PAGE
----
Analysis: The multi-flip-angle data were sorted by flip angle and two transition volumes at the beginning and end of each flip angle cycle were discarded (i.e. total 76/80 TRs per flip angle used for tSNR calculation). The data were then motion-corrected and distortion-corrected using ANTs [3]. tSNR maps were then calculated. The MP2RAGE T1 map was coregistered to the mean of the time-series, and tissue segmentation was carried out using FSL-FAST. A vein mask was obtained from the mean EPI image acquired with α=15° by thresholding to very low intensities, and these voxels were excluded from the CSF mask that is used to calculate the mean and tSNR measures. For laminar fMRI the objective is to maximise the GM tSNR. To this end, we computed the depth-dependent tSNR, restricting the region-of-interest to approximately the hand region of the motor cortex using CBS-Tools [4].

Results and discussion

Identically windowed single-subject mean EPI and tSNR maps at the six different flip angles are shown in Figure 1A. The mean EPI images show the expected effect of CSF signal being increasingly suppressed with increasing flip angle. This suppression of the CSF signal is more clearly illustrated in Figure 1B. To optimise the GM tSNR, the flip angle used in high-resolution 3D GE-EPI studies is the Ernst angle ([5], in our case ~α=15°). Figure 2 shows that the tSNR is maximal at the Ernst angle, consistent with theoretical predictions. Furthermore, the GM tSNR laminar profile at α=15° is relatively unvarying across cortical depths, having almost zero slope. This indicates there is no baseline bias from the acquisition with regard to any observed changes in slope during activation [6-8]. For flip angles shorter than the 15°, we observe GM tSNR increasing towards the cortical surface. On the other hand, for flip angles higher than 15°, we observed GM tSNR decrease towards the cortical surface. This signal behaviour at the cortical surface i.e. CSF boundary is consistent with CSF suppression in 3D EPI as illustrated Figure 1B. These findings are in line with theoretical expectations and are particularly reassuring for laminar fMRI studies using 3D GE-EPI. Finally, while exciting at the Ernst angle is ideal, our preliminary findings indicate that erring on the side of slightly higher flip angles than lower in the ROIs can be preferable and there is headroom available without any penalty given the SAR efficiency of the 3D EPI readout. Next steps are to carry out a follow-up study using a stimulus paradigm and investigate the effects of different flip angles on the BOLD activation profile across cortical depths, especially at the CSF-GM boundary.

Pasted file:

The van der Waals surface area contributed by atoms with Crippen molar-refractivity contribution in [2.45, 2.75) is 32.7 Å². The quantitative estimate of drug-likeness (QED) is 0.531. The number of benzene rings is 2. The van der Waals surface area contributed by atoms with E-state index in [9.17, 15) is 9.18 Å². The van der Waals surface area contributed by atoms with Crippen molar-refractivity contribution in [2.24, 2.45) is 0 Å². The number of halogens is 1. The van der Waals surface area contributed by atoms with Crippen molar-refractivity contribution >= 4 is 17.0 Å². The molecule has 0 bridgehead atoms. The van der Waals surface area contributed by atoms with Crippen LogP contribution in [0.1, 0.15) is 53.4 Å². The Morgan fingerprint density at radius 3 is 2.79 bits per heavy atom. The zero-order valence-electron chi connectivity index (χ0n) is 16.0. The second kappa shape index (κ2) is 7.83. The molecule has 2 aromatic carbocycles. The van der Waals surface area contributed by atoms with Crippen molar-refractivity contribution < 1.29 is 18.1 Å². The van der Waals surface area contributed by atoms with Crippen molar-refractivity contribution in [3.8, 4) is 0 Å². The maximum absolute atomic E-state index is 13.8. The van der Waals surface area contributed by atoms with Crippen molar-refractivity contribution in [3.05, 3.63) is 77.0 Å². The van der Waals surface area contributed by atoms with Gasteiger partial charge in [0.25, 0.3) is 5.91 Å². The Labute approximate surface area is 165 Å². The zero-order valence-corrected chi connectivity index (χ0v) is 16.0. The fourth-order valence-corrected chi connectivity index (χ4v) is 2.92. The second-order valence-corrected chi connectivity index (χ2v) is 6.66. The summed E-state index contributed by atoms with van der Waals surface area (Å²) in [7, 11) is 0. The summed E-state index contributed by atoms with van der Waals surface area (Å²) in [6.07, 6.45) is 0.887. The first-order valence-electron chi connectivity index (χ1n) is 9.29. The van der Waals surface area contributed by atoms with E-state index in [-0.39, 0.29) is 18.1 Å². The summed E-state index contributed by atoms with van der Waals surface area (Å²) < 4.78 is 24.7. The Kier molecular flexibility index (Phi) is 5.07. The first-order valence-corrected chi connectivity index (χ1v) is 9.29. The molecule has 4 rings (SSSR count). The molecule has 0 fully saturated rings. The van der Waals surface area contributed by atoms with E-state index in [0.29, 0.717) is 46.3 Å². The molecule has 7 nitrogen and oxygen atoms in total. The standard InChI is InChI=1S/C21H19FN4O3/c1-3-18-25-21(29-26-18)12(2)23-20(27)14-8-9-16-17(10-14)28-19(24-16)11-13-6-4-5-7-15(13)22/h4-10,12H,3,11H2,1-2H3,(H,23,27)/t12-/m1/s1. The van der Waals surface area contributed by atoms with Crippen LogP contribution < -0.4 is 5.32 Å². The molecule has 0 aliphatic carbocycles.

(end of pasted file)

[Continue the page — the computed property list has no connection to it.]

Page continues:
SK and BAP are funded by the NIH R01 MH111444/MH/NIMH (PI: DAF), DK and BAP are funded by NWO VIDI 016.178.052, and LH is funded by NWO VENI 016.198.032.


[1] Poser et al., 2010 (doi: 10.1016/j.neuroimage.2010.01.108), [2] Marques et al., 2010 (doi: 10.1016/j.neuroimage.2009.10.002), [3] Avants et al., 2011 (doi: 10.1016/j.neuroimage.2010.09.025), [4] Bazin et al., 2014 (doi: 10.1016/j.neuroimage.2013.03.077), [5] Ernst and Anderson, 1966 (doi: 10.1063/1.1719961), [6] Polimeni et al., 2010 (doi: 10.1016/j.neuroimage.2010.05.005), [7] Koopmans et al., 2011 (doi: 10.1016/j.neuroimage.2011.02.042), [8] Kashyap et al., 2018 (doi: 10.1016/j.neuroimage.2017.05.022)


Figure 1: (A) The mean EPI signal (top) and tSNR (bottom) for the different flip angles are shown for an example axial slice from a single subject. (B) The mean CSF signal intensity relative to GM is plotted for the different flip angles. Line indicates the mean and the shaded region indicates the standard deviation.

Figure 2: Laminar profiles of the GM tSNR for the different flip angles. Line indicates the mean and the shaded region indicates the standard deviation.

Proc. Intl. Soc. Mag. Reson. Med. 28 (2020)